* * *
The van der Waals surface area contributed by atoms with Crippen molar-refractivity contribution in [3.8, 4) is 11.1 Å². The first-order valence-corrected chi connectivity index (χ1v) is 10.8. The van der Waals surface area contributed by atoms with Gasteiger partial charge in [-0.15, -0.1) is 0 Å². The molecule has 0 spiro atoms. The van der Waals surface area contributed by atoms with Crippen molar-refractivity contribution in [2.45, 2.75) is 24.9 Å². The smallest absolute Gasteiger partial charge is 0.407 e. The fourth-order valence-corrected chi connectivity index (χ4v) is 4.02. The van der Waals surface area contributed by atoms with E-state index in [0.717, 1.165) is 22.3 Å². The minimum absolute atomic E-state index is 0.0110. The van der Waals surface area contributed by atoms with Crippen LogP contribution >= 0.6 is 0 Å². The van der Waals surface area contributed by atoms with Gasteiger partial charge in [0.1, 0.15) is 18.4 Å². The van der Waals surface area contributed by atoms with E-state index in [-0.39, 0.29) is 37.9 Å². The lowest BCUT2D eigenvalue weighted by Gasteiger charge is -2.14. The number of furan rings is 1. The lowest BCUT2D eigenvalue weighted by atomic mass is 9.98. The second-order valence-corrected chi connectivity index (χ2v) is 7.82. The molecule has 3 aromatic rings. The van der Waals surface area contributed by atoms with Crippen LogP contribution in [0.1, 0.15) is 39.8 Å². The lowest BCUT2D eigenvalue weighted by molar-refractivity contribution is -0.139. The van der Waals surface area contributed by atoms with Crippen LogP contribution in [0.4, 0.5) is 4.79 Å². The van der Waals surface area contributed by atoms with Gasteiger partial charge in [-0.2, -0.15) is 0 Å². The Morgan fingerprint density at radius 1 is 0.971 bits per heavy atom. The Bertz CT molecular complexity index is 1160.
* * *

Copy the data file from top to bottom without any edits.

The van der Waals surface area contributed by atoms with Crippen molar-refractivity contribution in [3.8, 4) is 11.1 Å². The first-order valence-corrected chi connectivity index (χ1v) is 10.8. The van der Waals surface area contributed by atoms with Gasteiger partial charge in [-0.15, -0.1) is 0 Å². The molecule has 0 spiro atoms. The van der Waals surface area contributed by atoms with Crippen molar-refractivity contribution in [2.45, 2.75) is 24.9 Å². The smallest absolute Gasteiger partial charge is 0.407 e. The fourth-order valence-corrected chi connectivity index (χ4v) is 4.02. The van der Waals surface area contributed by atoms with E-state index in [0.717, 1.165) is 22.3 Å². The minimum absolute atomic E-state index is 0.0110. The van der Waals surface area contributed by atoms with Crippen LogP contribution >= 0.6 is 0 Å². The van der Waals surface area contributed by atoms with Gasteiger partial charge in [0.1, 0.15) is 18.4 Å². The van der Waals surface area contributed by atoms with E-state index in [-0.39, 0.29) is 37.9 Å². The lowest BCUT2D eigenvalue weighted by Gasteiger charge is -2.14. The number of furan rings is 1. The lowest BCUT2D eigenvalue weighted by atomic mass is 9.98. The second-order valence-corrected chi connectivity index (χ2v) is 7.82. The molecule has 3 aromatic rings. The van der Waals surface area contributed by atoms with Crippen LogP contribution in [0.1, 0.15) is 39.8 Å². The lowest BCUT2D eigenvalue weighted by molar-refractivity contribution is -0.139. The van der Waals surface area contributed by atoms with Crippen LogP contribution in [0.4, 0.5) is 4.79 Å². The van der Waals surface area contributed by atoms with Gasteiger partial charge in [-0.2, -0.15) is 0 Å². The Morgan fingerprint density at radius 1 is 0.971 bits per heavy atom. The Bertz CT molecular complexity index is 1160.